Who shall have control over the story? The grand narratives. Who allows or disallows them? Who decides what punishments shall follow on from perceived breaches?
Salman Rushdie’s posed this question in his autobiographical work Joseph Anton (2012) which I have recently re-read. It is a question that is more urgent than ever. For the ‘crime’ of having written The Satanic Verses – a novel claimed to be anti-Islam – Rushdie was sentenced to death, by a citizen he had never met of a country he had never visited.
Attempts to control ‘the story’ are only increasing as the world turns back to nationalistic governments and the word ‘security’ is regularly used as carte blanche for breaches of human rights.
Famed whistleblowers, journalists, artist and writers await their fate either in prison or exile, it is a question more urgent than ever. Do we know how much fear stalks the world of writing and publishing ? For those who peddle it, fear is its own reward.
Right now, there are countries in the world where journalists and writers live under constant threat of imprisonment or worse. Bloggers too. Pen International, an organization that works to protect freedom of thought and expression, regularly updates its website and hosts a Day of the Imprisoned Writer which reminds us:
With a murderous team of jihadists after his blood Rushdie entered a tunnel of fear, surveillance and protection, for himself and his family as well (at the time he had a young son), a scenario mostly terrifying, sometimes bleakly comic, trailing from borrowed property to borrowed property with a team of protection officers with varying degrees of patience.
He was fortunate (if that’s the right term) that these events just predated the internet age. At least someone had to look you in the eye to kill you back then. In fact the author admits that is probably the only reason he survived.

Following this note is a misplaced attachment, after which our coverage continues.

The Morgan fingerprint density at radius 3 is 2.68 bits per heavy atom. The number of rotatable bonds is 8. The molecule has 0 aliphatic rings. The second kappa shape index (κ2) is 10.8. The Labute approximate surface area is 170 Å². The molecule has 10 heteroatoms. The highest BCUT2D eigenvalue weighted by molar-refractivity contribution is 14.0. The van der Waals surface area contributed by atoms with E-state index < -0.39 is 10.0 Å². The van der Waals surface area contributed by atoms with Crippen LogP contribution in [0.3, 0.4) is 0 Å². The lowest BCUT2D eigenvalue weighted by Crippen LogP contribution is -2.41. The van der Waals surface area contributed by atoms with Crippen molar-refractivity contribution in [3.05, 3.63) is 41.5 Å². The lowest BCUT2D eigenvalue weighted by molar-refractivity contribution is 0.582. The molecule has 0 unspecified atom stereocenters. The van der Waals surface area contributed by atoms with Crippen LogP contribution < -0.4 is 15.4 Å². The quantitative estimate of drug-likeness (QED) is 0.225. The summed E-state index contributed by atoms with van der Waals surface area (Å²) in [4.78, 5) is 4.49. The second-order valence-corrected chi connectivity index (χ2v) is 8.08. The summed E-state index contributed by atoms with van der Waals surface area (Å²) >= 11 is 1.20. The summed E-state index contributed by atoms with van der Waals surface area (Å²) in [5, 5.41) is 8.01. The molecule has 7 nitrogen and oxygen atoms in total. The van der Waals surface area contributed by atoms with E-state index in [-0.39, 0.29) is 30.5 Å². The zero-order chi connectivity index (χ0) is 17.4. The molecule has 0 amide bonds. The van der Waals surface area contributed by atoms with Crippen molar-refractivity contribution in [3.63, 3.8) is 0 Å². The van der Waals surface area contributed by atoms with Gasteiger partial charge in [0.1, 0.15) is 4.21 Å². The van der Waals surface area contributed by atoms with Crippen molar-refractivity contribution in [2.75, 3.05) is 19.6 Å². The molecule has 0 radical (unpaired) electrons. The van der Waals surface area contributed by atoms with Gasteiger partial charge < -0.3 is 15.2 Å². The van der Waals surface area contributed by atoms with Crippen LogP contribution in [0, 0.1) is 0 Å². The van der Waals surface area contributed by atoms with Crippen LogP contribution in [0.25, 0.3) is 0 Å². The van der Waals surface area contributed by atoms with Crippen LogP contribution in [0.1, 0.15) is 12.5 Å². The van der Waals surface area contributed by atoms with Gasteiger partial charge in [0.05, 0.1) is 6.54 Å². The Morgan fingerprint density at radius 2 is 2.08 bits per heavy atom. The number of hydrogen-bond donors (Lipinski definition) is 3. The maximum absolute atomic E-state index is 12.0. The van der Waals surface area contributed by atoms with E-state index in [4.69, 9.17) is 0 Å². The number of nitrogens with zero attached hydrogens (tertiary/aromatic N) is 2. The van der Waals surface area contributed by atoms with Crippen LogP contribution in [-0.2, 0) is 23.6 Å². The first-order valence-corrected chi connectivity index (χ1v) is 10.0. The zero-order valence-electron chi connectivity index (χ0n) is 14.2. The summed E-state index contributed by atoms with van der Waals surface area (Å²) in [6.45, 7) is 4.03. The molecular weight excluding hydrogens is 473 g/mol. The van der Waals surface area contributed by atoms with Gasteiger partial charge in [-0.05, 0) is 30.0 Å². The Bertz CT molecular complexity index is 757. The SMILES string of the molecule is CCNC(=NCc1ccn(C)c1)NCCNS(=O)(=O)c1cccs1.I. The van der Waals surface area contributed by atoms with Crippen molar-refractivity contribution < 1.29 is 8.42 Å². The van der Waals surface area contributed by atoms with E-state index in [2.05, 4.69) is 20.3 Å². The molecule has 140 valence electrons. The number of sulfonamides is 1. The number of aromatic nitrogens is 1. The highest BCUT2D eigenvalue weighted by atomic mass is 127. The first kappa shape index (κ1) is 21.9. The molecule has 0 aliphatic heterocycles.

The Japanese translator of The Satanic Verses was murdered; there were savage attacks on the Italian and Norwegian translators of the book although the latter two thankfully survived. These were people stood up with courage for their beliefs that somewhere, there has to be a bottom line. But what was the bottom line? Rushdie describes it as:
“the freedom of the imagination and the overwhelming, overarching issue of freedom of speech, and the right of human beings to walk down the streets of their own countries without fear.”
We think that (within the laws of libel) we are free to think and write as we wish but it isn’t true. Whose story is this and who has the right to tell it? Who owns our history, our mythology, our religions? As Rushdie states:
In a free society the argument over the grand narratives never ceased. It was the argument itself that mattered. The argument was freedom. But in a closed society those who possessed political or ideological power tried to shut down these debates. We will tell you the story, they said, and we will tell you what it means. We will tell you how the story is to be told and we forbid you to tell it any other way. If you do not like the way we tell the story then you are an enemy of the state…
In the age of Julian Assange, the questions posed by this book are as relevant as ever. Perhaps not for people who like to believe everything they’re told by the newspapers, but for the rest of us, I recommend it.